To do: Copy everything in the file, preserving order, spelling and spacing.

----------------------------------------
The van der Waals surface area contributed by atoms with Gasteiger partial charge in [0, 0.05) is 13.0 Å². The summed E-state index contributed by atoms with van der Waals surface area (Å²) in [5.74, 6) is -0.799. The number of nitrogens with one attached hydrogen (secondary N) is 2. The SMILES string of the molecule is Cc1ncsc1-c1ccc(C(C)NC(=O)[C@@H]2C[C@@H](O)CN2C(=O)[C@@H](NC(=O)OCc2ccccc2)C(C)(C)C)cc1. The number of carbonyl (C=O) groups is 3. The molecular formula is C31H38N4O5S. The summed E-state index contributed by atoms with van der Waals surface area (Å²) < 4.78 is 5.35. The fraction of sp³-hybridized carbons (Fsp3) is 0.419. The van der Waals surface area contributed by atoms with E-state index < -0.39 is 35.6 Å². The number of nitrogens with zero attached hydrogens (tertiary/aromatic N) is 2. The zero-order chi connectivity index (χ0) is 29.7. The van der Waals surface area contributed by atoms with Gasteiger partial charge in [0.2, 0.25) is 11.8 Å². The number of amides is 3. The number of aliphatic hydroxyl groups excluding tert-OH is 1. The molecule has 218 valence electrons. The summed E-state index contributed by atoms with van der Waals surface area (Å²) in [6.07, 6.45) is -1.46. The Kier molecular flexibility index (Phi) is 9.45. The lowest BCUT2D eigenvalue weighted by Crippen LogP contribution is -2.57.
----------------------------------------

The van der Waals surface area contributed by atoms with Gasteiger partial charge in [0, 0.05) is 13.0 Å². The summed E-state index contributed by atoms with van der Waals surface area (Å²) in [5.74, 6) is -0.799. The number of nitrogens with one attached hydrogen (secondary N) is 2. The SMILES string of the molecule is Cc1ncsc1-c1ccc(C(C)NC(=O)[C@@H]2C[C@@H](O)CN2C(=O)[C@@H](NC(=O)OCc2ccccc2)C(C)(C)C)cc1. The number of carbonyl (C=O) groups is 3. The molecular formula is C31H38N4O5S. The summed E-state index contributed by atoms with van der Waals surface area (Å²) < 4.78 is 5.35. The fraction of sp³-hybridized carbons (Fsp3) is 0.419. The van der Waals surface area contributed by atoms with E-state index < -0.39 is 35.6 Å². The number of nitrogens with zero attached hydrogens (tertiary/aromatic N) is 2. The zero-order chi connectivity index (χ0) is 29.7. The van der Waals surface area contributed by atoms with Gasteiger partial charge in [0.2, 0.25) is 11.8 Å². The number of amides is 3. The number of aliphatic hydroxyl groups excluding tert-OH is 1. The molecule has 218 valence electrons. The summed E-state index contributed by atoms with van der Waals surface area (Å²) in [6.07, 6.45) is -1.46. The Kier molecular flexibility index (Phi) is 9.45. The lowest BCUT2D eigenvalue weighted by Crippen LogP contribution is -2.57.